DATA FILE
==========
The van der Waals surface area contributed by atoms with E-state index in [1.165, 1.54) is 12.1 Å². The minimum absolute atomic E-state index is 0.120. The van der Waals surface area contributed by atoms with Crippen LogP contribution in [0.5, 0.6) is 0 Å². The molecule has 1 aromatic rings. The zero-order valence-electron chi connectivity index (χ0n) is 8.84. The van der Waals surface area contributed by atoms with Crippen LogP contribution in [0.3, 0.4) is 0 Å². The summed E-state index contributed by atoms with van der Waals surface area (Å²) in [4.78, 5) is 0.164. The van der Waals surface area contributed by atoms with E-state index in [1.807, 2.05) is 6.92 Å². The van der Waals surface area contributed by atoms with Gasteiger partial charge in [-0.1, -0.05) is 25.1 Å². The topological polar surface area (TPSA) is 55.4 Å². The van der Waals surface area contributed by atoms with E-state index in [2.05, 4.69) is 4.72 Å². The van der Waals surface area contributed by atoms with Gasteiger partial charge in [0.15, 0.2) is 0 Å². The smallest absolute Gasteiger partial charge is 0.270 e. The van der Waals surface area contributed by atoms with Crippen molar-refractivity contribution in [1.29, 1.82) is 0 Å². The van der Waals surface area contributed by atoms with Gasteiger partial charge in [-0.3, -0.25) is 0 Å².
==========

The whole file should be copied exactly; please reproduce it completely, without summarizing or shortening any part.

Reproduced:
The van der Waals surface area contributed by atoms with E-state index in [1.165, 1.54) is 12.1 Å². The minimum absolute atomic E-state index is 0.120. The van der Waals surface area contributed by atoms with Crippen LogP contribution in [0.5, 0.6) is 0 Å². The molecule has 1 aromatic rings. The zero-order valence-electron chi connectivity index (χ0n) is 8.84. The van der Waals surface area contributed by atoms with Crippen LogP contribution in [0.3, 0.4) is 0 Å². The summed E-state index contributed by atoms with van der Waals surface area (Å²) in [4.78, 5) is 0.164. The van der Waals surface area contributed by atoms with E-state index in [1.807, 2.05) is 6.92 Å². The van der Waals surface area contributed by atoms with Gasteiger partial charge in [-0.1, -0.05) is 25.1 Å². The topological polar surface area (TPSA) is 55.4 Å². The van der Waals surface area contributed by atoms with E-state index in [2.05, 4.69) is 4.72 Å². The van der Waals surface area contributed by atoms with Gasteiger partial charge in [0.15, 0.2) is 0 Å². The smallest absolute Gasteiger partial charge is 0.270 e. The van der Waals surface area contributed by atoms with Crippen molar-refractivity contribution in [1.29, 1.82) is 0 Å². The van der Waals surface area contributed by atoms with Gasteiger partial charge in [-0.3, -0.25) is 0 Å².